Talking about job insecurity is a delicate, personal and often very emotional subject. As a result, very little has been written on the subject of job insecurity for pharmacists. Job insecurity has been defined, in part, as “a condition wherein employees lack the assurance that their jobs will remain stable from day to day, week to week, or year to year.”
Pharmacists who find themselves in a job with an uncertain future are often curious about what to do. What should I do if I fear my job might be eliminated? How should I prepare for company downsizing? This article is not a comprehensive treatment of this important subject, but merely attempts to share a few thoughts to help promote more discussion and writing on the issue.
There are many reasons why job insecurity might become an issue in a pharmacist’s career. The most obvious is the closing of a hospital or community pharmacy or clinic. Another common concern, particularly for those in upper leadership roles, is the reorganization of a district which might eliminate certain positions. Mergers and acquisitions also can result in the need for fewer pharmacists in a given area. Finally there is sometimes the insecurity that simply comes from fear of termination due to failure to be able to comply with certain performance metrics or quality concerns.
How should pharmacists handle a situation where their job feels less secure than they would like?
The first thing I recommend doing is talking about the situation openly with the next level of management. Rather than ignoring the issue, or pretending it doesn’t exist, schedule some time to talk to your boss about what appears to be going on. If you have consistently shown yourself to be a valuable asset to the organization, then you may get some honest feedback about what is going on.
Second, it is important to keep delivering the highest quality of service during times of job insecurity. Bring value to the job every day. In an article by Ralph Heibutzki on job security, he writes “The best way to attain job security is to ensure you remain an asset to your employer, either by widening your field of expertise or taking on projects that others shy away from.”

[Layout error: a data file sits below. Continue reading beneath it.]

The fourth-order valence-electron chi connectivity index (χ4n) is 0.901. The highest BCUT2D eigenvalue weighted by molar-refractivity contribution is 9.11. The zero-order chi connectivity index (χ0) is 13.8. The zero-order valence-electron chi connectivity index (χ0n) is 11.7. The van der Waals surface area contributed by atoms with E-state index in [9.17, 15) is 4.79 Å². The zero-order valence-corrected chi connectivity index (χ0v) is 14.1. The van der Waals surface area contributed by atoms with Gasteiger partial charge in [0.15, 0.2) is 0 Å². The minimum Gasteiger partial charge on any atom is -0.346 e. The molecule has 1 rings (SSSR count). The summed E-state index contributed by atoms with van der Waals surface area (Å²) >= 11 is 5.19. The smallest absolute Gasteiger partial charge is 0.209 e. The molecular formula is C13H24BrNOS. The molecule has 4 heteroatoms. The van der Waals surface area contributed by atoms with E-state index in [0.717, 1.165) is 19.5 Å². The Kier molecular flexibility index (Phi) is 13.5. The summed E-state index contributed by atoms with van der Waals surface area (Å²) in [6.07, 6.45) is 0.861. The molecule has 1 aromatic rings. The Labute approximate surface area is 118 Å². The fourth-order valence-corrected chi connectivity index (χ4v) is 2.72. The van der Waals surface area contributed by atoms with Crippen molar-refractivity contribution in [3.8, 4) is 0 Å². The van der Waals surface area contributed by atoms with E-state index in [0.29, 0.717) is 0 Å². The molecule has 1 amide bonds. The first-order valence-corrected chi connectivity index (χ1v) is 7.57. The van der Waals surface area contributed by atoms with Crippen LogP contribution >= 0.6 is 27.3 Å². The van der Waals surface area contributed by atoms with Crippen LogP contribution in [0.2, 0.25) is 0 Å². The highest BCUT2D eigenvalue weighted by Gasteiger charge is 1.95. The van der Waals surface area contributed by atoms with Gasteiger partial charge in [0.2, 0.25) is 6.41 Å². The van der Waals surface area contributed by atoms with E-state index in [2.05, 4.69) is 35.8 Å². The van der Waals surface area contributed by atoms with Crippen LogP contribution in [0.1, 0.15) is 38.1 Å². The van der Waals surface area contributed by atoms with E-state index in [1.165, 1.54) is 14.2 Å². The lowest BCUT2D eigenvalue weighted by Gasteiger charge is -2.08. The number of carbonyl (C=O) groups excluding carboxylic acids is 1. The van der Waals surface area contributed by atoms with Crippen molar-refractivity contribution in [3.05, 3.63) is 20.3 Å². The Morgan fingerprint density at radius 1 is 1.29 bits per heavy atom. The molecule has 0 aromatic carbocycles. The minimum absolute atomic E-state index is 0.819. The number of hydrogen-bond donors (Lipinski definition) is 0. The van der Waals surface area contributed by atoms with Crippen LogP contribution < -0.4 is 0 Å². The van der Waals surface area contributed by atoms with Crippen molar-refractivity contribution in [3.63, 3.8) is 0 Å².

This is an important point for pharmacists to remember. We have to take personal responsibility for remaining prepared to fill different roles and, possibly, move in to different jobs. In a Forbes article earlier this year entitled The Secret to Job Security, Liz Ryan writes “The secret to job security in 2018 and beyond is to remember that we build our own security and carry it around with us. No employer can assure you lifetime employment anymore. No private company can. No public employer can.”
Third, I recommend pharmacists financially prepare for potential gaps in employment. It is not unusual for a job search to take 4-6 months or longer. Therefore, you should strive to save enough money to be able to cover these potential employment gaps. Being prepared is half the victory. Check with your own state to see how much you might expect to receive from unemployment during your job search, and then be sure to save enough to cover the difference. You can also check with your HR department about how unused vacation/sick time is paid out if a job is eliminated, as well as if the company has a severance package policy. Stay positive, but be prepared.
Fourth, it would be wise to use the time during this period of uncertainty to freshen up your resume and become more active on LinkedIn as well. You may want to read “Why and How I have 4,000 Pharmacy LinkedIn Contacts.”
Finally, I recommend pharmacists maintain contact with a quality pharmacy staffing and recruiting agency, such as Pharmaceutical Strategies. These companies are experts in connecting top employers with top pharmacy talent.
While job insecurity is a painful experience, it can also be a time for evaluating your career, thinking about your plans for the future and opening up your mind to new opportunities.